Kurdish Peshmerga troops and Iraqi military forces, backed by US airstrikes and international arms support, launched an attack on Friday to retake the critical strategic town of Jalawla from Islamic State militants.
Jalawla, one of the southernmost towns in Kurdish Iraq about 115 kilometres northeast of Baghdad, has been a continuous battle ground between Peshmerga and IS fighters for well over the past two months. It is also an important stop along the road from Baghdad to Iran, and is only 32 kilometres away from the Iranian border.
Patriotic Union of Kurdistan (PUK) party official Shirko Mirwais stated that the mission to reclaim Jalawla had already left several dead on both sides, however the death toll is unknown, and that nine Peshmerga fighters had been wounded.
“The Peshmerga advanced on Jalawla from several directions” he said, also indicating that the Kurdish fighters had already retaken key positions and cut off the militants.
Elsewhere, Iraqi troops advanced on another town, Saadiya, also located near the Iranian border, and not far from Jalawla.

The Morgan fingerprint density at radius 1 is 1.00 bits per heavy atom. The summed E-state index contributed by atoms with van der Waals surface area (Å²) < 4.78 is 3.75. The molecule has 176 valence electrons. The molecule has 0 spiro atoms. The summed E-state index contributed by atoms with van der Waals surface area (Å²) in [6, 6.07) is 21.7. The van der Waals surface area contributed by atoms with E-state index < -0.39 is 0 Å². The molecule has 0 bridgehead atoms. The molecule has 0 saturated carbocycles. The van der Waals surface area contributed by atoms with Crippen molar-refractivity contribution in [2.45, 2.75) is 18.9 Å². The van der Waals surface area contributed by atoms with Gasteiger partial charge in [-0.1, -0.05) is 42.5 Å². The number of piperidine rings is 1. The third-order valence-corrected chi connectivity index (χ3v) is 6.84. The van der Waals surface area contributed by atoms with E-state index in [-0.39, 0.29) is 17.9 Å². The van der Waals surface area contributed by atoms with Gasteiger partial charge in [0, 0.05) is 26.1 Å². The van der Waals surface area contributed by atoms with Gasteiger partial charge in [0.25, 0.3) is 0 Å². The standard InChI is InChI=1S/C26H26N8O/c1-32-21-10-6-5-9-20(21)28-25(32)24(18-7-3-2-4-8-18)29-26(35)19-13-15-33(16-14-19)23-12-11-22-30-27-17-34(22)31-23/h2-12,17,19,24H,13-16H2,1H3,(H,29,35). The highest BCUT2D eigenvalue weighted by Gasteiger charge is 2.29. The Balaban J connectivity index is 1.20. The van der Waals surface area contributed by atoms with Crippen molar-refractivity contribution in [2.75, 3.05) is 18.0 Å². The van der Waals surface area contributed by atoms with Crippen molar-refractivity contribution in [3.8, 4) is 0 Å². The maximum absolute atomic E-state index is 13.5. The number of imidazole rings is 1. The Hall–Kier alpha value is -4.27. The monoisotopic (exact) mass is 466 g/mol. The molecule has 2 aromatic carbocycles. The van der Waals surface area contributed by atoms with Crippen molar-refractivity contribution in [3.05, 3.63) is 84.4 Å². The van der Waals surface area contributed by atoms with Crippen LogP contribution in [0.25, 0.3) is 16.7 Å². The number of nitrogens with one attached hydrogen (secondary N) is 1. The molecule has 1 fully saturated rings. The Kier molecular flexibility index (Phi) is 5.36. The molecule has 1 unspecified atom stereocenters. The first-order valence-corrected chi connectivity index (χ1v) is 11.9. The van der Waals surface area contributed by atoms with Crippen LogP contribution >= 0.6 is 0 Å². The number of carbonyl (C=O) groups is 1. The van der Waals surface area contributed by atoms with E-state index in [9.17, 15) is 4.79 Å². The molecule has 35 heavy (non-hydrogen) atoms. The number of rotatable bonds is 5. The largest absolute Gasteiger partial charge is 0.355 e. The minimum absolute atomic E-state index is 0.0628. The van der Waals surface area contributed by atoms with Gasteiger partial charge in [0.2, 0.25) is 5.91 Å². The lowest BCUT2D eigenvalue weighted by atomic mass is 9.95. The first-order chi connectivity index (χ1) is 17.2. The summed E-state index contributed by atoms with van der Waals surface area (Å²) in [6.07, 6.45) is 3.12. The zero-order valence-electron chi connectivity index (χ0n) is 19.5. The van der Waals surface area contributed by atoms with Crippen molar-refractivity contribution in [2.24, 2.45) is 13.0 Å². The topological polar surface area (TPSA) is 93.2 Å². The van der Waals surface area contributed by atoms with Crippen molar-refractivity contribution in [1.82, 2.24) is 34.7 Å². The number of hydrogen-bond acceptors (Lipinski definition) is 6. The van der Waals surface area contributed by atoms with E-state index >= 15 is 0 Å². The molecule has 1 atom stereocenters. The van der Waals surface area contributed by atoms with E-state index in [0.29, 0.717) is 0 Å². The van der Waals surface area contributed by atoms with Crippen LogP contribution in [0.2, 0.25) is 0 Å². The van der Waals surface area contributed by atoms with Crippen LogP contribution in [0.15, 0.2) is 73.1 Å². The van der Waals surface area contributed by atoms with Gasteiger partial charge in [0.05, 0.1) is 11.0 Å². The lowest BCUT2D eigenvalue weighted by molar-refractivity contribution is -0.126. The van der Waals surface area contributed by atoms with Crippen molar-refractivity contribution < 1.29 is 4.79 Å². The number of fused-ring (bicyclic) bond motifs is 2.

Meanwhile, the Public Broadcasting Service (PBS), an American broadcast network, ran a report on female Peshmerga fighters joining in the battle to liberate Iraq from the Islamic State. One all-female unit in particular has been operating since 1996, having been trained to resist aggression under the regime of Sadam Hussein. PBS quoted the commander of that unit, Colonel Nahida Ahmed Rashid, saying that “They’ve taken up arms and gone to battle to protect Kurdistan, but also to say that there’s no difference between men and women.”
An all-female Peshmerga unit
Another female soldier said that “The jihadists don’t like fighting women, because if they’re killed by a female, they think they won’t go to heaven.”